As would be expected, farms in the Glanbia catchment area feature prominently, but club member farms stretch across Laois, Kilkenny, Offaly, Westmeath, Waterford, Cork, Tipperary and Wexford – to name a few.
But saying that, both Mick and Martin noted that while there is capacity to stay within dairy farm operations, the programme is very much open to suckler and beef farmers – which are expected to play a bigger role in year two, with some 20,000 calves needed in 2020.
In terms of farm size, the largest holding has 150 calves, but units with 35 head to 100 head are common across the board.
Larger-scale units were deliberately avoided for the pilot phase, despite numerous expressions of interest; these units will be considered in the future.
Martin noted that the 2019-born calves performed well on-farm, and are expected to hit club target weights; with the first animals expected to be slaughtered in November or December 2020.
Another unique aspect of the club is the availability of a finance package for club members (subject to credit approvals, etc), whereby they can receive up to €770 per animal (in the club).
Then, they would receive a monthly payment from the third month to the 20th month of €35/head.
While a small number of farmers have opted for the finance package, it is predicted that this number will grow as the programme progresses and the balance tilts more towards the beef finisher.
The second year
Expressions of interest are now welcome – and ongoing – for the coming year and, as mentioned above, some 20,000 calves are needed in 2020. However, this figure may be increased.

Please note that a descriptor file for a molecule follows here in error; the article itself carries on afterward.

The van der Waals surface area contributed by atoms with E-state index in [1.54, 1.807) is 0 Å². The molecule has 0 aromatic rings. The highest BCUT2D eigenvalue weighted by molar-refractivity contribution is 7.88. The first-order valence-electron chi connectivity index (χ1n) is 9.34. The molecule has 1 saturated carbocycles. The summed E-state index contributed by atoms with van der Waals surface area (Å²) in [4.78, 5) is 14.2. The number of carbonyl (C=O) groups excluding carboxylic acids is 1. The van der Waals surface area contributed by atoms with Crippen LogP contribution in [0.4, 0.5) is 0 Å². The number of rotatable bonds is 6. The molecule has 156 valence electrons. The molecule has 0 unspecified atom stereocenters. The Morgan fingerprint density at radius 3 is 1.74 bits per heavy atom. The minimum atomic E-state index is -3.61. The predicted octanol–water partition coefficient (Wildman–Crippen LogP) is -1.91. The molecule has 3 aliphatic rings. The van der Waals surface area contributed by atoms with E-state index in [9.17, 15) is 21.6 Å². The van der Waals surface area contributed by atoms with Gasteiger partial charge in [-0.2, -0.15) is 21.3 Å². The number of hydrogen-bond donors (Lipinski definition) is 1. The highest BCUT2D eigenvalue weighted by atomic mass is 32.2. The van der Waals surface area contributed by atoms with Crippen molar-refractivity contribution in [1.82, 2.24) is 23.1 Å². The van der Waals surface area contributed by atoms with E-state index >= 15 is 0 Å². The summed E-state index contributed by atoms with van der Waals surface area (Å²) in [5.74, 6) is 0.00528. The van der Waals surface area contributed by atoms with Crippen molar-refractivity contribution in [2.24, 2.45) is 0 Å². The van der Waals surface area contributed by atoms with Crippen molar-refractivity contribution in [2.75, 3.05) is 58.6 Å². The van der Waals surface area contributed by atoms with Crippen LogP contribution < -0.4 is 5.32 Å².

Also, as mentioned above, there are some changes to the Club Bonus Protocol – payable to farmers at slaughter.
Again, in 2020, the Club Reference Price will be €4.00/kg. Going forward in 2021, the reference price will be the average price paid across the previous 104 weeks.
On the topic of the breeding policy, there will again be a strong focus on genetic evaluations, genomics and the Dairy Beef Index (DBI); a panel of sires will be provided that dairy farmers can choose from.
In relation to AI bulls only, a minimum of €25 on the beef value (sub index within the DBI) was used for selection criteria; this will now be moved to a minimum of €30, with at least 90% reliability for calving ease.
Since the January evaluation, stock bulls that are now available on the DBI can also be used this year. Farmers using Friesian sires will use the beef sub-index within the Economic Breeding Index (EBI) as selection criteria.
Sires will also be selected on the beef eating quality index – which is being developed by the ICBF and Meat Technology Ireland. Mick noted that this is “not quite over the line just yet”, but will be available in the not-to-distant future.
Efforts will continue to be made to further improve the climate credentials of the whole initiative, by implementing strategies such as reduced age at slaughter – targeting an average age at slaughter of 24 months (the national average for dairy-beef is 29 months) – through efficiency and breeding.
Methane-reducing feed additives are also being used, along with following the breeding indexes.
At the outset of the programme, the objective was to have in the region of 1,000 farmers supplying 50,000 head by year three. However, if the same trend continues, there will probably be less than 1,000 farmers needed to hit 50,000 head.
Commenting on the pricing and consumer aspect of the club, Mick said: “Current members describe the Twenty20 model as the type of structure that the Irish beef industry needs, as it brings greater certainty to their beef enterprises – from planning, performance and financial perspectives.
“Market insight research shows beef consumers care about the provenance and sustainability of their meat supply chains. Twenty20 provides the consumer with the reassurances that they seek to justify a premium.”
For more information on the workings of the programme (published previously, albeit without some of the updates detailed above), click on this link (below):Also Read: The Glanbia/Kepak Twenty20 Beef Club: Here’s everything you need to know…